A ‘Parthogenetic’ Conflict – There Is No Russian Invasion Threat To Ukraine

Tuesday, 25 January 2022 — Moon of Alabama

With regards to the completely made up story of the ‘imminent Russian invasion’ of the Ukraine a commentator remarked to me:

What we are seeing is a ‘parthogenetic’ conflict/war/crisis. A first – to my recollection.

Indeed – the virgin birth of a conflict in which there is no enemy.

There is no threat of a Russian invasion of the Ukraine now or in the foreseeable future. Despite that today’s New York Times has put no less than four ‘invasion’ stories at the top of its homepage.


Here is more evidence that there is absolutely no indication of any Russian invasion of the Ukraine:

Mujtaba (Mij) Rahman @Mij_Europe – 14:36 UTC · Jan 24, 2022

Senior Elysée source tells me: “There is a kind of alarmism in Washington and London which we cannot understand. We see no immediate likelihood of Russian military action. We simply want our interpretation to be taken into account before a common western approach is agreed.”

Richard Hadley @FranceVotes – 15:50 UTC · Jan 24, 2022

Replying to @Mij_Europe

Elysée briefed ‘same’ to @PhilippRicard (21 Jan @lemondefr): ‘France, like Germany, remain puzzled by USA & UK alarmism’. A source is quoted: ‘We see same number of lorries, tanks and people. We observed same manoeuvres, but can’t conclude offensive is imminent from all that.’

Yesterday the BBC interviewed the Secretary of the National Security and Defense Council of Ukraine Oleksiy Danilov:

Some of our partners contribute to panic. This is beneficial to Russia – Danilov (machine translation)

Whether BBC News Ukraine asked the Secretary of the National Security and Defense Council Oleksiy Danilov whether there is a reason for panic or whether the Russian invasion is so real today and what the Ukrainian authorities are doing.

BBC: What is happening near the Ukrainian borders? Is the number of troops increasing, are they maneuvering?

Alexei Danilov: The number of Russian troops is not increasing in the form in which many people paint today.

Do they have maneuvers there – yes, but they were in them all the time. This is their territory, they have the right to move left and right there. Is it unpleasant for us? Yes, it’s unpleasant, but it’s not news to us. If this is news to someone in the West, I apologize.

Likewise Ukraine’s Defense Minister via TASS:

Ukrainian defense minister sees no threat of Russian invasion in near future
Alexey Reznikov said that a scenario of a Russian attack in the near future was also unlikely

KIEV, January 25. /TASS/. Ukrainian Defense Minister Alexey Reznikov said early on Tuesday he had received no information so far indicating the possibility of Russia’s invasion of his country in the near future.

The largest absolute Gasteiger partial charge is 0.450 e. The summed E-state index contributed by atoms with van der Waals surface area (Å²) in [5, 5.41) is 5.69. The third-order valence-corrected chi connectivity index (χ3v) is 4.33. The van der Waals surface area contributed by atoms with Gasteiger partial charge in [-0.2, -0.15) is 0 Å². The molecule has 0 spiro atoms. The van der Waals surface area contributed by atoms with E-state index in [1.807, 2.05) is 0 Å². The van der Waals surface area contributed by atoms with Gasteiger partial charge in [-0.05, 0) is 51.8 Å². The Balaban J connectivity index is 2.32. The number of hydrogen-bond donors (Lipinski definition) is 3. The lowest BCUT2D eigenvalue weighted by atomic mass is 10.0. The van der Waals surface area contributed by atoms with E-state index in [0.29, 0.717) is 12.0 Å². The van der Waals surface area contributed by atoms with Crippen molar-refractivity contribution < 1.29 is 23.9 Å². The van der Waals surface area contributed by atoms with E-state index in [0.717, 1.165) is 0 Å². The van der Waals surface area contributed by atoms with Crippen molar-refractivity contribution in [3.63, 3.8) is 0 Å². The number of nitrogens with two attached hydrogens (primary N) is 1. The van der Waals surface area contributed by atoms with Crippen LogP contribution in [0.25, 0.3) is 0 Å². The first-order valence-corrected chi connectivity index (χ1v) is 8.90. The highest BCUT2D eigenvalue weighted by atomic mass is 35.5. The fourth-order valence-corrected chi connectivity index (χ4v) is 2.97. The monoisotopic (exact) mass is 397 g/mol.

“As of today, the armed forces of Russia created no strike groups, indicating they were ready to launch an offensive tomorrow,” he told Ukraine’s ICTV television channel, adding that a scenario of a Russian attack in the near future was also unlikely.

When asked about the likelihood of Russia attacking Ukraine on February 20, the final day of the Olympic Games in Beijing, the minister said the probability was “low.”

And this military analysis via the Kiev Independent:

Center for Defense Strategies: How likely is large-scale war in Ukraine? (analysis)
Editor’s note: This is an analysis by the Center of Defense Strategies’ experts Andriy Zagorodnyuk, Alina Frolova, Oleksiy Pavliuchyk. It was originally published in Ukrainian by Ukrainska Pravda. The Kyiv Independent has translated it and is republishing it with permission.

How realistic is the scenario of a full-scale offensive into all or most of Ukraine in the near future?

At the moment, there are not enough Russian troops on Ukraine’s borders and no fully formed military groups needed to conduct a strategic offensive against Ukraine.

According to our estimates, supported by many of the indicators below, a large-scale general military operation can’t take place for at least the next two or three weeks.

As of Jan. 23, we do not observe the required formation of several hundred thousand troops, not only on the border with Ukraine, but also on Russian territory behind the front line.

Besides, we do not see the creation of strategic reserve units, nor the mobilization of the necessary connections and units on the basis of the centers for mobilization deployment.